No Gi: Why to Heel Hook
I had a conversation not too long ago with a friend of mine who is a big MMA fan, but who has never stepped inside a gym himself. He was been watching professional MMA since almost its earliest inception in the 90’s, through the Pride Days in the early 2000’s right up into the modern era. As such he has followed the course of the development of the sport from the outside. We were having a conversation about training MMA, and specifically jiu-jitsu, and the subject of leg locks came up. My friend immediately had an emotional reaction, saying that he thought it was irresponsible to teach leg locks in a gym setting due to the high potential risk for injury. He was repeating an oft-repeated and much debated opinion. That leg locks, and heels hooks in particular, were one of the “dark arts” of the martial arts world. One gets the sense that if BJJ had existed in the middle ages that leg lockers would have been burned at the stake for heresy. But, like most heresy, the opinion is based more on politics, emotion and a desire to espouse ones own view point, more than it is based on reason.
Lets look at the arguments against the practice of heel hooks in a class setting, or at least avoiding them until one has reached a relatively advanced level. I think we can address them and move on.
First, lets look at the arguments that are the easiest to dismiss. There is a long tradition in BJJ of looking down leg locks. There is a sense that is somehow less “clean” or “honorable” to foot look or heel hook your opponent than it is armlock them or choke them. I could not disagree with this view point more vehemently. There is so such thing as a “clean” technique vs a “dirty” technique as long as its allowed in the rule set. There are only effective techniques vs ineffective techniques. The entire purpose of Brazilian Jiujitsu is to illicit a surrender from your opponent. If you are passing up opportunities to illicit that surrender you are not doing yourself any favours.
I love grappling with people who think leg locks are a “cheap” win. They put themselves at an immediate tactical disadvantage.
This type of bias comes from the rule set of your grappling art. I’d like to take a moment to contrast two grappling arts with a similar lineage but which developed along different evolutionary lines. Like aquatic Iguanas of the Galapagos Islands and their land locked counterparts in south America. Sambo is a Russian grappling martial art that is a derivative of Judo along with some other arts. Their rule set favors leg locks to the point that they have forbidden chokes in competition. As such they have developed a sophisticated and complex system of leg locks and leg lock defenses. Brazilian Jiujitsu on the other hand, is also a derivative of Judo, but instead developed a sophisticated system of strangles and chokes. Ignoring chokes in favour of leg locks, or ignoring leg locks in favour of chokes amounts to the same thing: an incomplete game. It is impossible for your opponent to simultaneously defend their upper and lower bodies. As such they will have to make a tactical decision to commit on one over the other. A complete grappling game allows you to take advantage of which ever opportunity presents itself.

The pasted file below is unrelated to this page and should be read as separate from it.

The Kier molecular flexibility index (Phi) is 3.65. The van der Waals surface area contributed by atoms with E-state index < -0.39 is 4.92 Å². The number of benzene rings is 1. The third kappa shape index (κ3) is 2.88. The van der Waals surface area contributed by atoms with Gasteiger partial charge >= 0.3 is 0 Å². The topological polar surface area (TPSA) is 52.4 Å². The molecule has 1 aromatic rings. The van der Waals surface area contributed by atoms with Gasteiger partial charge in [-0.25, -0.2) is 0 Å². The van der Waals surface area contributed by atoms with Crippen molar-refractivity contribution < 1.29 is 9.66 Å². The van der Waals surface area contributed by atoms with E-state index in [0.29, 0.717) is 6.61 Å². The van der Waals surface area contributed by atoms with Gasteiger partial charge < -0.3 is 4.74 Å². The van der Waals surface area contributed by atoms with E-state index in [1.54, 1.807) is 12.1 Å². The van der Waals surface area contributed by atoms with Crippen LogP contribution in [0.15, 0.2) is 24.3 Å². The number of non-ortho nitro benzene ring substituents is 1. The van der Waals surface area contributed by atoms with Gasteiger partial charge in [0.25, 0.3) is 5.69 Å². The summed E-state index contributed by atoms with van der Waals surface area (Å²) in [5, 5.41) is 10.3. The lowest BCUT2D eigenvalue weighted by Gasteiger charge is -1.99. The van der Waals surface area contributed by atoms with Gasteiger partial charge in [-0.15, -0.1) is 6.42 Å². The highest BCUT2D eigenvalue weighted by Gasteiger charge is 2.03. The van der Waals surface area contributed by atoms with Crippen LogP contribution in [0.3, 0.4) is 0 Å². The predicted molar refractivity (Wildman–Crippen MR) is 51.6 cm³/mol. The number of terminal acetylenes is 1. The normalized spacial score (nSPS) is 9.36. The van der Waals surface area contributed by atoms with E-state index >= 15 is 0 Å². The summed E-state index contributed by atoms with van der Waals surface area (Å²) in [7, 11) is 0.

Secondly I’d like to address the safety concern of attacking leg locks and in particular heel hooks. This is one of the more compelling arguments that anti-leg lockers make. They say the relative consequences of being injured by a heel hook are worse than other submissions. A heel hook if applied to the point of damage has the potential to tear the cruciate ligaments of the knee, particularly the ACL. An ACL surgery and recovery can take beween 12-18 months to recover from. That is certainly a steep price to pay. I would argue though that any submission has the potential to be dangerous. Some common submission in BJJ are actually more damaging than a heel hook. When I introduce the idea of attacking submissions to my new students I usually tell them to pretend they are a weapons range. If you are firing a gun on a gun range you have to respect the fact that it is a weapon that has the potential to be lethal if you aren’t paying attention to the rules.
In much the same way any submission that you apply without respect has the potential to be very damaging. A kimura and Americana are one of the most fundamental attacks which exist in jiujitsu. If a Kimura is applied too aggressively the results can be devastating. I would argue that a torn labrum, or a torn rotator cuff, both of which are likely with a cranked kimura, have the potential to be far more difficult to recover from than a heel hook and a torn ACL.
Next the argument that heel hooks should be saved until you are at a high belt level. Again, on the surface this seems like a reasonable and somewhat compelling argument. I still disagree however. If you wait until you are a purple belt to learn leg locks you have a huge disadvantage when it comes to recognizing, attacking and defending leg locks. You will be a purple belt everywhere and a white belt at leg locks. Secondly an ounce of prevention is worth a pound of cure. Most injuries in heel hooks come from an incorrect reaction from the defending grappler. This is usually because they don’t have enough experience defending leg locks and they react emotionally.
A good coach that understands the system can introduce them in a way that will keep everyone safe and make everyone better. I don’t want my students to wait until they are at the black belt level to learn techniques that are legal at that level, I want them to build a complete grappling game and add or subtract techniques based on the rule set you’re competing in. In an ideal world I want to have grapplers who could compete in freestyle wrestling, or no-gi BJJ, or Sambo, or any grappling rule set and simply apply the techniques which are appropriate in that environment.